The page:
The run: I had no idea what to expect given my health and how I spent the days before the race. I decided just to run how I felt and not even look at my watch for a pace. I transitioned from bike to run easily and started running. The first mile was downhill with a turn around and uphill back towards the start. I looked at my watch at the mile turn around and thought “oh no” when I saw it was a 6:45 pace. That pace was my goal pace for the run overall, if I was feeling fantastic, which I was not. I know better than to start out guns blazing, but for some reason I do it every time. Oh well, I was feeling good and just went with it. I started picking people off in front of me. I would tell myself “just get to the next person and pass them”. I managed to keep that pace until mile 4 where there was a longer, steeper hill heading into the park area. That hill kicked my butt and I slowed down slightly. I started seeing the faster women in my age group and I decided I was going to catch them. I passed 15 women in my age group and it felt amazing to chase them down! I ended up with a run time of 42:38 which is a new 10k PR.   

I had few secret goals for this event. Yeah, I always say my main goal is to have fun, which is true…but of course I have time specific goals. My first secret goal was to qualify for the ITU World Championship. For that to happen, I needed to finish in the top 18 of my age group. My top secret goal was to finish in the top 10. I ended up in 15th place, which given my health issue, I was super happy about. I don’t know why I keep my goals a secret. I guess because it’s scary to say out loud and if it doesn’t happen, I will feel like a failure. Which is so lame, I know. 

I also came away with many lessons learned, which I think is important to digest and improve for next time. First, don’t give up before the race even begins or on the swim. I had the world’s worst swim for me, and I was able to pull it together and run a PR. Second, don’t let the days leading into a race dictate the race you will have. Circumstances are never perfect and I think I’ve finally learned that there will rarely or never be the perfect race you think you should have. Finally, a good support system is critical. I could have very easily stayed in bed Saturday morning. My husband was a constant in reminding me to just try my best and it’s not the end of the world. He kept me moving forward, thinking about the race logistics, and helping me prepare, which I was very thankful for. It was also super motivating to watch him race Friday and get my mindset in race mode.


Allison’s Virginia 70.3

I’m Allison Paul, and new to the team this year.  I’ve been running since I was 12 and started doing triathlons in my mid-twenties, since I suffered from overuse running injuries. My husband, who was a world-class speedskater & PT, got me on the bike doing long group rides. We often rode our tandem from Milwaukee to Madison and back over a weekend. Reluctantly, I learned to swim in the open water, started doing local triathlons and eventually Ironman Wisconsin. We had 10 bikes, no kids and lots of time to train!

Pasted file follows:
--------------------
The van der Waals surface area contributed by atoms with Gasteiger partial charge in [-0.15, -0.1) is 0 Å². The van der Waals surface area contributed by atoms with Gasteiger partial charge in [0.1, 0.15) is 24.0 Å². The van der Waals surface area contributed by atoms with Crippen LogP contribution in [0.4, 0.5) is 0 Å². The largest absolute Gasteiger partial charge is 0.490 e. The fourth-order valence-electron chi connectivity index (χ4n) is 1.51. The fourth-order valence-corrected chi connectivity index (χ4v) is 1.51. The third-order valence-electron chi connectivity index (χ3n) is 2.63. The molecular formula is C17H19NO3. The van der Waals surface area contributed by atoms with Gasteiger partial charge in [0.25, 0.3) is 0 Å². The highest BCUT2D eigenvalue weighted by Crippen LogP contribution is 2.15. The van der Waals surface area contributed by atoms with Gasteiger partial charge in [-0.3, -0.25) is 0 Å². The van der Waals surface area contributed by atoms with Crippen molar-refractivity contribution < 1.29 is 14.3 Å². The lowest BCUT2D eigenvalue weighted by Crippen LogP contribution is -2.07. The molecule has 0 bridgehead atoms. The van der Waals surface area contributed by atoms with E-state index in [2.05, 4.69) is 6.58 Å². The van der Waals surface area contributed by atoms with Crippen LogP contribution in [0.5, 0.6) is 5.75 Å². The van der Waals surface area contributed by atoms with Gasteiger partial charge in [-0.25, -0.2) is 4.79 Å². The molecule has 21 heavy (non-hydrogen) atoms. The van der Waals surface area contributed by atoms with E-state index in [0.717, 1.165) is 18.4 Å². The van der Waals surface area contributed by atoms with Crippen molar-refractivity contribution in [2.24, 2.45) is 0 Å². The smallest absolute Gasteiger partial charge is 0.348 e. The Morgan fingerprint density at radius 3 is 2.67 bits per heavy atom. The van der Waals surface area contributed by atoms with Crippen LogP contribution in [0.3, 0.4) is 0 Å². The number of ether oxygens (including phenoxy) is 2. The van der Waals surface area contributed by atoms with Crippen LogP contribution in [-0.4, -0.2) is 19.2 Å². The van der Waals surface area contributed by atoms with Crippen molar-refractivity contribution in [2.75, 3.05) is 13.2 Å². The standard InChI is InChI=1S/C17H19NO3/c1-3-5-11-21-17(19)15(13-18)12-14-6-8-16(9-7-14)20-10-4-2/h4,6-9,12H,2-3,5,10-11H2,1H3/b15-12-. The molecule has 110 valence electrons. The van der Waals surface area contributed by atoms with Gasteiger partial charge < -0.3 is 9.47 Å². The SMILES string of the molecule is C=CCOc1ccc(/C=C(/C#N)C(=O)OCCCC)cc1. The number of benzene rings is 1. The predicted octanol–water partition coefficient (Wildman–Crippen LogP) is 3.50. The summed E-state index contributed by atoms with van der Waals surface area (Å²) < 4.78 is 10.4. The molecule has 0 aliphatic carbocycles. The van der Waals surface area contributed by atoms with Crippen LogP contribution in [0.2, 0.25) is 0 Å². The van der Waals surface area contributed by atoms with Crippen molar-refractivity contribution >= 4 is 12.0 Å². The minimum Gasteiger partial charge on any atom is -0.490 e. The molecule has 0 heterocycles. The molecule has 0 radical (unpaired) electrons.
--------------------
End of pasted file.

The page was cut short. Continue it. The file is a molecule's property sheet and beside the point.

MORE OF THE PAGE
A dozen years later, 3 kids & a move across the country, I got back into triathlons and started racing again. With a full-time (traveling) job in medical sales, homeschooling kids and a few dogs, I wasn’t sure there’d be enough time to train sufficiently, so I didn’t invest in triathlon gear but rather raced on my road bike with clip on aerobars. 

After winning a handful of local triathlons over a few years, I joined the TMS IOS team and decided to invest in a bike. Cid and his bike experts at Inside Out Sports helped me find a sweet ride that makes my training and racing rewarding. (It’s a FELT IA with disc brakes and electronic shifting, BTW). 

My preferred triathlon distance is 70.3 because of the longer run and I started this season with Ironman 70.3 Virginia. It was the first year Ironman put on this event, but in typical Ironman fashion, it was very well organized with a big turnout. 

In the early hours of the morning on race day, a storm rolled through Williamsburg and soaked our gear. Thankfully, the rain held off for the swim start. 

The swim was choppy and it felt like we were swimming against the current. According to my Garmin, I swam nearly 2500 yds, (which is how I justify my 5 min slower swim time!)  There’s a long, uphill run to transition packed with wetsuit peelers and sunscreen appliers. Again, race support was great.